Improve Culture, Solve Labor Problems

As a business coach at Aileron, one of the biggest pain points Phillip Stoller hears from companies he works with is, “I can’t get enough talent.”

“This seems to be a growing trend in the labor market, compounded by strong growth in job creation and job vacancies in the upper tiers of management left by retiring Boomers,” he says.

Just Pay More to Solve Labor Problems?

Phillip Stoller

The seemingly obvious solution of “just pay more” to solve labor problems does not always work for several reasons.

“First, many companies feel unable to pass along the cost of elevated salaries in the form of price increases to their customers,” Stoller shares. “Second, today’s workers are increasingly prioritizing other factors when considering employment options.”

The Secret Weapon to Solve Labor Problems: Culture

The differentiator: culture. “Many companies are looking to culture as the differentiator that allows them to both recruit and retain the top talent needed to give them an edge over their competition,” Stoller says.

But what is culture? A common definition Stoller has heard is “the way we do things around here.”

“In all honesty, I think this definition falls flat,” he says. “I believe this definition is missing the human element.”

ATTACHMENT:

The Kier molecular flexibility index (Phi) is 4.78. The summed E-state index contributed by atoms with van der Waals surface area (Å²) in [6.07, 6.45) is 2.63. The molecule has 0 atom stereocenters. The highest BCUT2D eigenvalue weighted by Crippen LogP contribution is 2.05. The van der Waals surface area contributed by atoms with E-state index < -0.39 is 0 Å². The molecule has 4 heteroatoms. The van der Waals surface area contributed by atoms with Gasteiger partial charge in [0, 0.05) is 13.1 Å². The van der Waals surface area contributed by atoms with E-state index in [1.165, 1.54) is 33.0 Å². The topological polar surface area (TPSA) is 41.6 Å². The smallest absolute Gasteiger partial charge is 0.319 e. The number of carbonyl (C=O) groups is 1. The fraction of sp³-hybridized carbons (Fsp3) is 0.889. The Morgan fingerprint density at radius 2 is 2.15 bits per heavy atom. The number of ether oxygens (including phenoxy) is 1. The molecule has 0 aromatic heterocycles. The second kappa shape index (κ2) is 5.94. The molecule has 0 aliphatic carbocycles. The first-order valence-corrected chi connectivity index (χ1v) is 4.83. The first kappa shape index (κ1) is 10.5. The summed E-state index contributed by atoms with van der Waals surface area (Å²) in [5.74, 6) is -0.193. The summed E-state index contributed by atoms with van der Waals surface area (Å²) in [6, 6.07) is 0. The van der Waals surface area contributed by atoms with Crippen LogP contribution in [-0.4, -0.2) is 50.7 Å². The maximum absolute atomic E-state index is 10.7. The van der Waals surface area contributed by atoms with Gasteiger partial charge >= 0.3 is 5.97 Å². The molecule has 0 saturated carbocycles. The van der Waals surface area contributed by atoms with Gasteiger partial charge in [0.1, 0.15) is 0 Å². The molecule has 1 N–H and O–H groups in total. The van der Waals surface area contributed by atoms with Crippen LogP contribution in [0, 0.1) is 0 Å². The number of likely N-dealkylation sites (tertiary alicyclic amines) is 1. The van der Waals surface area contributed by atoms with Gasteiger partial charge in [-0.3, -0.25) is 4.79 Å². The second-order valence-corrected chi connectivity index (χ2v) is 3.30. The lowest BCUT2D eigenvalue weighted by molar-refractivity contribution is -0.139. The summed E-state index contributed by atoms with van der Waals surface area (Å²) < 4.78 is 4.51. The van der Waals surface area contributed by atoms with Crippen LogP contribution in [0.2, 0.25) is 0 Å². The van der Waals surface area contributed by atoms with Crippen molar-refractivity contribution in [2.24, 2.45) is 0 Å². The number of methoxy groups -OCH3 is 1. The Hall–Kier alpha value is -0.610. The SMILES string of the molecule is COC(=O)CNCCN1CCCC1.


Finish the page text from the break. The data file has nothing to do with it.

Stoller offers an example to explain his point.

“At some companies, I am warmly welcomed by a smiling face, a firm handshake and an offer of coffee or water the moment I walk in the door,” he says. “I have visited other companies where I wait in a small vestibule unacknowledged, peering through a shaded glass window. Internally, I am debating whether I should knock on the glass or just wait for someone to notice me.

“In either case, I begin to experience the culture of the company I am visiting the moment I walk in the door,” he continues. “Sometimes this experience is warm, inviting, validating. Sometimes it is cold, foreboding and intimidating. For both companies, decisions were made based on the values of the organization which shaped my experience. In the first, it is possible that a value around hospitality informed decisions I experienced. In the second, values such as privacy and safety might have been more at play.  All of these are legitimate values, but they create different experiences.”

‘The Way We Do Things’ = Behavior

Another word for “the way we do things” is behavior. Behavior is the connection between an organization values and the people’s experience of those values, Stoller says. “In other words, an organization’s values shape behavior, and then behavior shapes experience,” he explains.

To create a culture, the first step is to get curious about how customers experience your company. “Expanding our awareness around this creates opportunities to test improvements aimed at improving these experiences,” Stoller advises.

Stoller’s challenge to landscape professionals to create culture and solve labor problems: “Follow your curiosity with questions and explore your user experience.”

Editor’s Note: Learn how to define your culture, align your culture and monitor your culture at NALP’s Leaders Forum, Jan. 24-26, 2019, in Aruba. Phillip Stoller from Aileron will be there to talk about “Leading with Influence.” 

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